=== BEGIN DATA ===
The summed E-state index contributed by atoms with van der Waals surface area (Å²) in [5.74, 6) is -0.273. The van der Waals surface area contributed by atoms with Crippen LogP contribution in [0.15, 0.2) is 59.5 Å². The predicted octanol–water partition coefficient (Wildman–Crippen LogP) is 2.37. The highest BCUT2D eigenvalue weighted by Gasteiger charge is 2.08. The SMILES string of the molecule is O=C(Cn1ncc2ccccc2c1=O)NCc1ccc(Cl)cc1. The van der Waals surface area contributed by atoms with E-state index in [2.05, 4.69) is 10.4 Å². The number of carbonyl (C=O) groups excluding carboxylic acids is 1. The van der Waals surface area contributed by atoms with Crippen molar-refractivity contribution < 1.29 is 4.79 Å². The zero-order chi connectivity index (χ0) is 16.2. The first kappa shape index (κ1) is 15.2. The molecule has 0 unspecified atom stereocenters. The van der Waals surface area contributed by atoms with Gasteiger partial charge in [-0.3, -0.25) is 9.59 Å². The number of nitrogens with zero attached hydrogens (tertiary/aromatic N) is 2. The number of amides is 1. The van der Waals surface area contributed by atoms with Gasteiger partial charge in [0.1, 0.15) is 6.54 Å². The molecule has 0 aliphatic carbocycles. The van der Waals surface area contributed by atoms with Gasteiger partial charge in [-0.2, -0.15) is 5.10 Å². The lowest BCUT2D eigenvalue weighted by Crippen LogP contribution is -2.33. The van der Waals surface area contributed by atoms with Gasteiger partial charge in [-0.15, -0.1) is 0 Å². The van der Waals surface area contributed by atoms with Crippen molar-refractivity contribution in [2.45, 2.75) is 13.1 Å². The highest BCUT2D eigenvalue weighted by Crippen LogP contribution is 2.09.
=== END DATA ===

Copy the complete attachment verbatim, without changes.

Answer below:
The summed E-state index contributed by atoms with van der Waals surface area (Å²) in [5.74, 6) is -0.273. The van der Waals surface area contributed by atoms with Crippen LogP contribution in [0.15, 0.2) is 59.5 Å². The predicted octanol–water partition coefficient (Wildman–Crippen LogP) is 2.37. The highest BCUT2D eigenvalue weighted by Gasteiger charge is 2.08. The SMILES string of the molecule is O=C(Cn1ncc2ccccc2c1=O)NCc1ccc(Cl)cc1. The van der Waals surface area contributed by atoms with E-state index in [2.05, 4.69) is 10.4 Å². The number of carbonyl (C=O) groups excluding carboxylic acids is 1. The van der Waals surface area contributed by atoms with Crippen molar-refractivity contribution < 1.29 is 4.79 Å². The zero-order chi connectivity index (χ0) is 16.2. The first kappa shape index (κ1) is 15.2. The molecule has 0 unspecified atom stereocenters. The van der Waals surface area contributed by atoms with Gasteiger partial charge in [-0.3, -0.25) is 9.59 Å². The number of nitrogens with zero attached hydrogens (tertiary/aromatic N) is 2. The number of amides is 1. The van der Waals surface area contributed by atoms with Gasteiger partial charge in [0.1, 0.15) is 6.54 Å². The molecule has 0 aliphatic carbocycles. The van der Waals surface area contributed by atoms with Gasteiger partial charge in [-0.2, -0.15) is 5.10 Å². The lowest BCUT2D eigenvalue weighted by Crippen LogP contribution is -2.33. The van der Waals surface area contributed by atoms with Gasteiger partial charge in [-0.15, -0.1) is 0 Å². The van der Waals surface area contributed by atoms with Crippen molar-refractivity contribution in [2.45, 2.75) is 13.1 Å². The highest BCUT2D eigenvalue weighted by Crippen LogP contribution is 2.09.